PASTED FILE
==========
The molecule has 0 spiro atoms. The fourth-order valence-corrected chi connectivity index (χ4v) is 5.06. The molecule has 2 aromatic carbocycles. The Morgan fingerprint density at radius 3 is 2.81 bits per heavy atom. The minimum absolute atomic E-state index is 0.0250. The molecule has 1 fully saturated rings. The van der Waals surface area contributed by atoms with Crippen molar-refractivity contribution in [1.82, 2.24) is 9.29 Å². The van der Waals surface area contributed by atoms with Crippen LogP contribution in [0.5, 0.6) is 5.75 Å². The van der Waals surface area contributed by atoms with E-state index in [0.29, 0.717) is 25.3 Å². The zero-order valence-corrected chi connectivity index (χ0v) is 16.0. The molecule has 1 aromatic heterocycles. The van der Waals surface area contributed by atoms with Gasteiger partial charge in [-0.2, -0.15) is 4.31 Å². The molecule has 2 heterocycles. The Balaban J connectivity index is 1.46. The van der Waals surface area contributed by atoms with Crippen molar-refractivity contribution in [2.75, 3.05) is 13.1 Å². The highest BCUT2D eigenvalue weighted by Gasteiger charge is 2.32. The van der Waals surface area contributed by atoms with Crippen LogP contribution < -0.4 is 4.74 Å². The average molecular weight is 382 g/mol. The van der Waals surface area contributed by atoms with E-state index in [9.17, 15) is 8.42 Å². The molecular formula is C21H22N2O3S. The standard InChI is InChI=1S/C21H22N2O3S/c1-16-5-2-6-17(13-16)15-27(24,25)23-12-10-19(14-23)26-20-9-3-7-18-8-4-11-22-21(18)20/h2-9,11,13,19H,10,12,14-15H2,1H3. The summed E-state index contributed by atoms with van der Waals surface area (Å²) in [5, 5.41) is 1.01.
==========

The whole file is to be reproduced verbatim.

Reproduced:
The molecule has 0 spiro atoms. The fourth-order valence-corrected chi connectivity index (χ4v) is 5.06. The molecule has 2 aromatic carbocycles. The Morgan fingerprint density at radius 3 is 2.81 bits per heavy atom. The minimum absolute atomic E-state index is 0.0250. The molecule has 1 fully saturated rings. The van der Waals surface area contributed by atoms with Crippen molar-refractivity contribution in [1.82, 2.24) is 9.29 Å². The van der Waals surface area contributed by atoms with Crippen LogP contribution in [0.5, 0.6) is 5.75 Å². The van der Waals surface area contributed by atoms with E-state index in [0.29, 0.717) is 25.3 Å². The zero-order valence-corrected chi connectivity index (χ0v) is 16.0. The molecule has 1 aromatic heterocycles. The van der Waals surface area contributed by atoms with Gasteiger partial charge in [-0.2, -0.15) is 4.31 Å². The molecule has 2 heterocycles. The Balaban J connectivity index is 1.46. The van der Waals surface area contributed by atoms with Crippen molar-refractivity contribution in [2.75, 3.05) is 13.1 Å². The highest BCUT2D eigenvalue weighted by Gasteiger charge is 2.32. The van der Waals surface area contributed by atoms with Crippen LogP contribution < -0.4 is 4.74 Å². The average molecular weight is 382 g/mol. The van der Waals surface area contributed by atoms with E-state index in [9.17, 15) is 8.42 Å². The molecular formula is C21H22N2O3S. The standard InChI is InChI=1S/C21H22N2O3S/c1-16-5-2-6-17(13-16)15-27(24,25)23-12-10-19(14-23)26-20-9-3-7-18-8-4-11-22-21(18)20/h2-9,11,13,19H,10,12,14-15H2,1H3. The summed E-state index contributed by atoms with van der Waals surface area (Å²) in [5, 5.41) is 1.01.